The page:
Chapter 7 “Emerging markets” Faced with reducing levels of smoking in the West and an insatiable need for money, the companies have moved aggressively into developing countries and Eastern Europe. The documents reveal an arrogance and fanaticism that has imperialist echoes.
Two views of the tobacco industry
Taken together the documents challenge the tobacco industry’s cosy explanation of itself – as the supplier of a legal product used for a widely-enjoyed social habit by adults who are fully aware of the risks and choose to take them to experience the pleasures.
Instead a much darker explanation emerges: it is a predatory industry whose market dynamics demand that it recruits young people. It does this by deploying vast promotional expenditures to create, communicate and amplify a set of positive values associated with the product. Once the glamour phase subsides, nicotine addiction takes over making the customer dependent on the product and securing a profitable cash flow. Trapped by nicotine addiction, the smoker is subject to a variety of sub-lethal illnesses which culminate in a one in two probability of death through smoking-related disease. The smoker’s death means a replacement customer must be found – and the cycle begins again.
Facts and realities the tobacco industry must accept
Justification for taking strong measures against the tobacco industry must be based on facts and realities that command wide assent. Ten ‘facts and realities’ justified by the tobacco industry’s own documents, are set out below. The industry should now be required to admit these:
- That smoking causes many kinds of cancer, heart disease and respiratory illnesses which are fatal for many sufferers. The industry still does not publicly accept that smoking causes lung cancer.
- That annual global death toll caused by smoking is 4 million. By 2030, that figure will rise to 10 million with seventy percent of those deaths occurring in developing countries.
- That nicotine is the most important active ingredient in tobacco; that the tobacco companies are in the drug business; the drug is nicotine and that the cigarette is a drug delivery device. The industry maintains it is a simple consumer goods industry.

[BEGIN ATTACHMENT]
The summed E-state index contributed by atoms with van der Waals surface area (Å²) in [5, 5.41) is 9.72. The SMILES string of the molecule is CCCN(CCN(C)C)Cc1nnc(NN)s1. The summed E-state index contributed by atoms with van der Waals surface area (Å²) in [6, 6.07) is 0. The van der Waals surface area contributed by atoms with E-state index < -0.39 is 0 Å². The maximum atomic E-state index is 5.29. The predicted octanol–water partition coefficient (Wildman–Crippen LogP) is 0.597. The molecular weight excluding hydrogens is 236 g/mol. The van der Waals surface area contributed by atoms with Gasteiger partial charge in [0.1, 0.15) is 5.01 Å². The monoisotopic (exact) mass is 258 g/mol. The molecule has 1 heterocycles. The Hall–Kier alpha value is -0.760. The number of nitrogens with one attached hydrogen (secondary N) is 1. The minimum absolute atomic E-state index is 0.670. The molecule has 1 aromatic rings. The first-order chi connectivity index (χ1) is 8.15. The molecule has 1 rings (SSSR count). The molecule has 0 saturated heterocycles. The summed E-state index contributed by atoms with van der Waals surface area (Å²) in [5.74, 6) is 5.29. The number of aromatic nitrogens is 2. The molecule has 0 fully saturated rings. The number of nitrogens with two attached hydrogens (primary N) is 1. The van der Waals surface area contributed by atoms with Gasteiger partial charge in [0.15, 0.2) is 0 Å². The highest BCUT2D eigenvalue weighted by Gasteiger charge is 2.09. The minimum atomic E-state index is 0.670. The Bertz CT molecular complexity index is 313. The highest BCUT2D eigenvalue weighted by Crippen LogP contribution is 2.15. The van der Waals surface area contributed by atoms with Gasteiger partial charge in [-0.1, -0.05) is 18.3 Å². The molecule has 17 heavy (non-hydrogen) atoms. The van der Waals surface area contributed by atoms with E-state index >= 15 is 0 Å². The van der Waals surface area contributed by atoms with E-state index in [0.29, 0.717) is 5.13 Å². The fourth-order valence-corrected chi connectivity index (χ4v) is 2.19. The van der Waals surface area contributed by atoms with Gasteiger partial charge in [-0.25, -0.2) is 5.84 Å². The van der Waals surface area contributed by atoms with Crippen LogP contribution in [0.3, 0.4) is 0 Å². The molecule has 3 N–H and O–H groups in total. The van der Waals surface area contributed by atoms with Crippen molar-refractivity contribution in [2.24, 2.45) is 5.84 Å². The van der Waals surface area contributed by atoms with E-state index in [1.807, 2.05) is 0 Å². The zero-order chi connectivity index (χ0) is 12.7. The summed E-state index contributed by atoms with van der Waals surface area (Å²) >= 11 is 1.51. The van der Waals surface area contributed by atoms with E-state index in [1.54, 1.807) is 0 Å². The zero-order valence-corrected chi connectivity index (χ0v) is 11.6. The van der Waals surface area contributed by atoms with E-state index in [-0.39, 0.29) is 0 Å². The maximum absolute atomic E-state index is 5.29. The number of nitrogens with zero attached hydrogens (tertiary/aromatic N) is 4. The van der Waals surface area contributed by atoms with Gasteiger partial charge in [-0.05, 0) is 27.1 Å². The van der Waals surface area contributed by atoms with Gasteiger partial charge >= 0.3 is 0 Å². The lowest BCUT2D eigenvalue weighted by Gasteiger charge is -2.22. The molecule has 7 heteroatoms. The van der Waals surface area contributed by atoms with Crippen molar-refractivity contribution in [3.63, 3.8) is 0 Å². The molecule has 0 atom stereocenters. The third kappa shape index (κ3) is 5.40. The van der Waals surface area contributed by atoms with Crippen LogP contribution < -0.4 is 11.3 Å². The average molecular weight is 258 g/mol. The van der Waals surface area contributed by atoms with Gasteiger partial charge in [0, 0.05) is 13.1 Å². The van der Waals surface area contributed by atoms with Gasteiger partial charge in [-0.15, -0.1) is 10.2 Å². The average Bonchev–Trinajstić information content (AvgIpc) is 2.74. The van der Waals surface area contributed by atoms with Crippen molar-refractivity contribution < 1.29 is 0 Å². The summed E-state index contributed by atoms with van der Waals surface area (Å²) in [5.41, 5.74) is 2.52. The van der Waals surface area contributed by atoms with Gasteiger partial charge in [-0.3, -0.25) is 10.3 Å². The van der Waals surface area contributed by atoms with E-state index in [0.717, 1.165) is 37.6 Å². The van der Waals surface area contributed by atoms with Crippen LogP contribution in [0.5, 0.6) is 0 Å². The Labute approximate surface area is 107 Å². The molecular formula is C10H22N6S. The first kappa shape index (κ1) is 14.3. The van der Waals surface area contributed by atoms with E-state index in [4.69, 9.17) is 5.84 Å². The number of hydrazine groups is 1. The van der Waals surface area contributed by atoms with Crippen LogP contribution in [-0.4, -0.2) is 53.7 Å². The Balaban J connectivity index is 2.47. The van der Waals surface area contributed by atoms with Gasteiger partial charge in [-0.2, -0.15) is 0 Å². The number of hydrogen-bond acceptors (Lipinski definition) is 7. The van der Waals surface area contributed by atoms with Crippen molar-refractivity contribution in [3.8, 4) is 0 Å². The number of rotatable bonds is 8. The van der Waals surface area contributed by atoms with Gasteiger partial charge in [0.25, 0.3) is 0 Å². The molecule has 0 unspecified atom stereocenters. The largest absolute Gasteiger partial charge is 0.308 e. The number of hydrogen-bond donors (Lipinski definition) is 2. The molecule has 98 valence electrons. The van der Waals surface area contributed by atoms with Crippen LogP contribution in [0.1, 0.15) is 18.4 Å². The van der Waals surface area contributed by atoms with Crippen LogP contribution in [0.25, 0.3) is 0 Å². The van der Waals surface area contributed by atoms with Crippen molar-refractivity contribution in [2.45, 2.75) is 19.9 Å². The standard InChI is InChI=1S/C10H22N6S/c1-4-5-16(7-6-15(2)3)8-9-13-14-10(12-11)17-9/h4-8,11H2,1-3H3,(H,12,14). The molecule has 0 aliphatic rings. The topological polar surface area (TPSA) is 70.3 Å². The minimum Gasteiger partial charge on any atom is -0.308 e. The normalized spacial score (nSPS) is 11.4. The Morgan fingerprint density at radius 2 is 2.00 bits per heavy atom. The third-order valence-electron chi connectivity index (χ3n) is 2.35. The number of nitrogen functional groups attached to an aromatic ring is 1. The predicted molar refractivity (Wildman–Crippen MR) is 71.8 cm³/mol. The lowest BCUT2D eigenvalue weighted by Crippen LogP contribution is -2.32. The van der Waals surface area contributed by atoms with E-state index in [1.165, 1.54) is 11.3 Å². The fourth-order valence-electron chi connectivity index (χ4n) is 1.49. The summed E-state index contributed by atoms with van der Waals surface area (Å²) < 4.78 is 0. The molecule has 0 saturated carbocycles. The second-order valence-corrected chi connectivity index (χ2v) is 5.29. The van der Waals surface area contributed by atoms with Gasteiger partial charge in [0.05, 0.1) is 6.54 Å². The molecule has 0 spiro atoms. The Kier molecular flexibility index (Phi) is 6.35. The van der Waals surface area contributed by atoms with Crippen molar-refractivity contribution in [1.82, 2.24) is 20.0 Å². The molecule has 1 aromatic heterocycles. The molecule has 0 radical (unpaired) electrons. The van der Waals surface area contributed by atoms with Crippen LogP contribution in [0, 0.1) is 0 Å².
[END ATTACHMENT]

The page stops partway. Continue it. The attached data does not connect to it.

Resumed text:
- That nicotine is physiologically and psychologically addictive, in a similar way to heroin and cocaine – rather than shopping, chocolate or the Internet. The overwhelming majority of smokers are strongly dependent on nicotine and that this is a substantial block to smokers’ quitting if they choose to. The industry still maintains that nicotine is not addictive in the sense used here.
- That teenagers (13-18) and children (<13) are inherently important to the tobacco market and that companies are competing for market share in these age groups. The industry maintains that its business is only focussed on adults.
- That advertising increases total consumption as well as promoting brand share. The industry flatly denies this.
- That advertising is one (of several) important and interlocking ingredients that nurture smoking behaviour among teenagers and children. The industry denies its advertising influences the smoking behaviour of children.
- That current formulations of low tar cigarettes create false health reassurance and offer little or no health benefit. The industry has either not publicly accepted this or argued that it never claimed any health benefits.
- That second-hand smoke is a real public health hazard, including causing childhood diseases such as asthma, bronchitis, cot-death and glue ear, and is a cause of lung cancer and heart disease in adults. The industry has mounted a major disinformation campaign in this area.
That the tobacco industry has the normal duty of any manufacturer to ensure that it does not market a defective product and that its products are as safe as possible.
For further details and hundreds of additional extracts from tobacco industry papers visit ASH at: http://www.ash.org.uk/papers/tobexpld.html and WHO’s comprehensive Tobacco Free Initiative resources at: http://www.who.int/toh.